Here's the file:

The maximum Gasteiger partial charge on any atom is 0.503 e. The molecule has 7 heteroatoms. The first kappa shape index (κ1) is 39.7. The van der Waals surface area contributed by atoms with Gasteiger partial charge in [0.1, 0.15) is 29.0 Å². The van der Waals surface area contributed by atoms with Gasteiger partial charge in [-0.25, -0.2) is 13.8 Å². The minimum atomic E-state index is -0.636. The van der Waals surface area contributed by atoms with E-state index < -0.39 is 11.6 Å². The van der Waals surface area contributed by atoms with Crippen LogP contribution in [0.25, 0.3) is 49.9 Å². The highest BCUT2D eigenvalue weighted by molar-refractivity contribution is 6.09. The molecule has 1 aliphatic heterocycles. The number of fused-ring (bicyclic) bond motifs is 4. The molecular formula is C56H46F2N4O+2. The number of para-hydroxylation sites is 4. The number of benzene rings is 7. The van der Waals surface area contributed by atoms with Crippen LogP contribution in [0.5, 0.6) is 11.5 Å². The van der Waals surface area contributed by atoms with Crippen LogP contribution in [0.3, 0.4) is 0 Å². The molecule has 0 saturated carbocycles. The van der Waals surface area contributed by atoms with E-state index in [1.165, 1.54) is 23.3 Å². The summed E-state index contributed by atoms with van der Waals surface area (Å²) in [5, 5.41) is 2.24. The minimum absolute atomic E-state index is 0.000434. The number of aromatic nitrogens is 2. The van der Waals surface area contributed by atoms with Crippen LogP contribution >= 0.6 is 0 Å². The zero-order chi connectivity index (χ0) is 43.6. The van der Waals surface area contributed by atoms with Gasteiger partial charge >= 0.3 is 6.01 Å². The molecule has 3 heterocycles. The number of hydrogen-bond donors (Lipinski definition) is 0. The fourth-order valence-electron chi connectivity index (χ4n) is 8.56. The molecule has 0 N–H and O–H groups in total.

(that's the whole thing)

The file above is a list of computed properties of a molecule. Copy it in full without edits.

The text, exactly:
The maximum Gasteiger partial charge on any atom is 0.503 e. The molecule has 7 heteroatoms. The first kappa shape index (κ1) is 39.7. The van der Waals surface area contributed by atoms with Gasteiger partial charge in [0.1, 0.15) is 29.0 Å². The van der Waals surface area contributed by atoms with Gasteiger partial charge in [-0.25, -0.2) is 13.8 Å². The minimum atomic E-state index is -0.636. The van der Waals surface area contributed by atoms with E-state index < -0.39 is 11.6 Å². The van der Waals surface area contributed by atoms with Crippen LogP contribution in [0.25, 0.3) is 49.9 Å². The highest BCUT2D eigenvalue weighted by molar-refractivity contribution is 6.09. The molecule has 1 aliphatic heterocycles. The number of fused-ring (bicyclic) bond motifs is 4. The molecular formula is C56H46F2N4O+2. The number of para-hydroxylation sites is 4. The number of benzene rings is 7. The van der Waals surface area contributed by atoms with Crippen LogP contribution in [0.5, 0.6) is 11.5 Å². The van der Waals surface area contributed by atoms with Crippen LogP contribution in [0.3, 0.4) is 0 Å². The molecule has 0 saturated carbocycles. The van der Waals surface area contributed by atoms with E-state index in [1.165, 1.54) is 23.3 Å². The summed E-state index contributed by atoms with van der Waals surface area (Å²) in [5, 5.41) is 2.24. The minimum absolute atomic E-state index is 0.000434. The number of aromatic nitrogens is 2. The van der Waals surface area contributed by atoms with Crippen LogP contribution >= 0.6 is 0 Å². The zero-order chi connectivity index (χ0) is 43.6. The van der Waals surface area contributed by atoms with Gasteiger partial charge >= 0.3 is 6.01 Å². The molecule has 3 heterocycles. The number of hydrogen-bond donors (Lipinski definition) is 0. The fourth-order valence-electron chi connectivity index (χ4n) is 8.56. The molecule has 0 N–H and O–H groups in total.